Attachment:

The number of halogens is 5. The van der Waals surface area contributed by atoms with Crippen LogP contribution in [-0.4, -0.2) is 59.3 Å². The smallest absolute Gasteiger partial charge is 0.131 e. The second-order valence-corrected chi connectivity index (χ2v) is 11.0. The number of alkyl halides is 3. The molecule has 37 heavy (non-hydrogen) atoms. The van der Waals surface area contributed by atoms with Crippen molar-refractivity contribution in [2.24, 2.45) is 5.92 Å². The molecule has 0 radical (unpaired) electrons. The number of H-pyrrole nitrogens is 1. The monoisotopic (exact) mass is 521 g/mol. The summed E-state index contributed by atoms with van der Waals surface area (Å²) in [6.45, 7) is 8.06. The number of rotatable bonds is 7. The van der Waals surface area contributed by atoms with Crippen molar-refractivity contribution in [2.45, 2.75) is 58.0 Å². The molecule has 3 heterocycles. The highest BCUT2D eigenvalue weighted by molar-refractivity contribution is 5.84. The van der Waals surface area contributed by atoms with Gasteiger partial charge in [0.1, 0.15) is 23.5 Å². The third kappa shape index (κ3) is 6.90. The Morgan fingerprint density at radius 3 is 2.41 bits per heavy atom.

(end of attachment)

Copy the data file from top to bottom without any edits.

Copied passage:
The number of halogens is 5. The van der Waals surface area contributed by atoms with Crippen LogP contribution in [-0.4, -0.2) is 59.3 Å². The smallest absolute Gasteiger partial charge is 0.131 e. The second-order valence-corrected chi connectivity index (χ2v) is 11.0. The number of alkyl halides is 3. The molecule has 37 heavy (non-hydrogen) atoms. The van der Waals surface area contributed by atoms with Crippen molar-refractivity contribution in [2.24, 2.45) is 5.92 Å². The molecule has 0 radical (unpaired) electrons. The number of H-pyrrole nitrogens is 1. The monoisotopic (exact) mass is 521 g/mol. The summed E-state index contributed by atoms with van der Waals surface area (Å²) in [6.45, 7) is 8.06. The number of rotatable bonds is 7. The van der Waals surface area contributed by atoms with Crippen molar-refractivity contribution in [2.45, 2.75) is 58.0 Å². The molecule has 3 heterocycles. The highest BCUT2D eigenvalue weighted by molar-refractivity contribution is 5.84. The van der Waals surface area contributed by atoms with Gasteiger partial charge in [0.1, 0.15) is 23.5 Å². The third kappa shape index (κ3) is 6.90. The Morgan fingerprint density at radius 3 is 2.41 bits per heavy atom.